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PTO Policy

Our organization gives all of it’s employees their PTO hours at the beginning of the fiscal year. If an employee uses all of their allotted PTO time before it is “earned”, how do we handle that? And if they use all of the PTO before it is “earned” and then they quit, can we dock their last paycheck for PTO hours they took but didn’t earn?

It’s generally up to the employer to establish a policy or practice for employees who request time off after exhausting their PTO.

Some employers allow employees to accrue a negative PTO balance beyond their annual allotment. However, providing an employee’s entire PTO allowance at the beginning of the fiscal year means they won’t earn back negative leave time until the following fiscal year. This may not be very beneficial in your case since employees may end up with a large negative balance.

Another option is to adopt an unpaid personal leave of absence policy. The policy should include eligibility criteria, the application process, maximum amount of leave time, and the employer’s right to approve/deny the request on a case by case basis.

An employer may prohibit any time off beyond an employee’s PTO allotment. Any absences will then be subject to the employer’s attendance policy. Keep in mind, even if an employee exhausts their PTO, a covered employee is entitled to qualified leave under the federal Family & Medical Leave Act (or state leave law) and leave as an accommodation under the federal Americans with Disabilities Act (ADA).

An employee whose employment ends prior to earning their used PTO has a negative leave balance. It’s best practice to have a policy that clearly states how an employee will repay a negative leave balance upon separation of employment. Of course, such a policy must be in accordance with federal and state laws.

The federal Fair Labor Standards Act (FLSA) establishes compensation requirements.

Under the FLSA, employees are classified as either non-exempt or exempt.

Non-exempt employees must be paid for all hours worked and are subject to overtime and minimum wage requirements prescribed by the FLSA. Conversely, exempt employees receive a fixed predetermined salary for any week during which work is performed regardless of the quantity or quality of such work.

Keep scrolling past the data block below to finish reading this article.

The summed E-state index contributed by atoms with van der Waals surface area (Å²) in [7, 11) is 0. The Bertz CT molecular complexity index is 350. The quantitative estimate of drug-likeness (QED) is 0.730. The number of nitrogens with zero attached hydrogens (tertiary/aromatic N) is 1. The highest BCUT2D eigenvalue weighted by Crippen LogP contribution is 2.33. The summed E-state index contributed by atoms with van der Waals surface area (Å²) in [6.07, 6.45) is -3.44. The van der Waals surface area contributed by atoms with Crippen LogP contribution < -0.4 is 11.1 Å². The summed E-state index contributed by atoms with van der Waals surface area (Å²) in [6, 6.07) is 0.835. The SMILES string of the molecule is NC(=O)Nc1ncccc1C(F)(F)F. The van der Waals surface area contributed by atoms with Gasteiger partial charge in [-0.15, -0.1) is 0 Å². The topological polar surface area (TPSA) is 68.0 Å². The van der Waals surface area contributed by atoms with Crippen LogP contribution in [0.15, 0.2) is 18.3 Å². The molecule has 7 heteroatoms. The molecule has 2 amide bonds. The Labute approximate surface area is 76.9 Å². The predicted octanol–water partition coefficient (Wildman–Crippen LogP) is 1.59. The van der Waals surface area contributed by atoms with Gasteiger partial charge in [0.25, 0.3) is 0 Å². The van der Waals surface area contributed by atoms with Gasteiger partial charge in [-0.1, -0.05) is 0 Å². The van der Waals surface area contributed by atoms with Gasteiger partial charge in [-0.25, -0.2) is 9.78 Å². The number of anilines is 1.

With non-exempt employees, as long as employees have been properly notified in advance of the unearned vacation time policy specifically their payback responsibility, the employer may deduct the amount advanced for the PTO from the employee’s final paycheck, regardless of whether overtime hours were worked in the final week or whether the deduction brings the employee’s pay below the applicable minimum wage. The hourly rate of pay deducted from the final paycheck must be the rate the employee was paid at the time of the advanced PTO.

Deducting a negative leave balance from an exempt employee’s final paycheck, on the other hand, is more problematic.

Deductions from an exempt employee’s salary are only permitted in limited circumstances, including for specified full day absences. So, if the records for the used PTO are detailed enough to clearly identify full day absences versus partial day absences than deductions for the full day absences are permitted under the FLSA as long as doing so doesn’t reduce the employee’s salary below the minimum salary for exempt status. If there is any doubt to the details of the records, it’s best to not make the deductions.

Of course, many states have wage payment or wage deduction laws that must be considered. Some specifically prohibit employers from recouping wage advances. A negative leave balance is essentially an advance on wages. Feel free to post a comment with the state listed. We can then research applicable state law.


This entry was posted on Thursday, August 4th, 2016 at 8:59 pm and is filed under
Benefits, Compensation, Termination.
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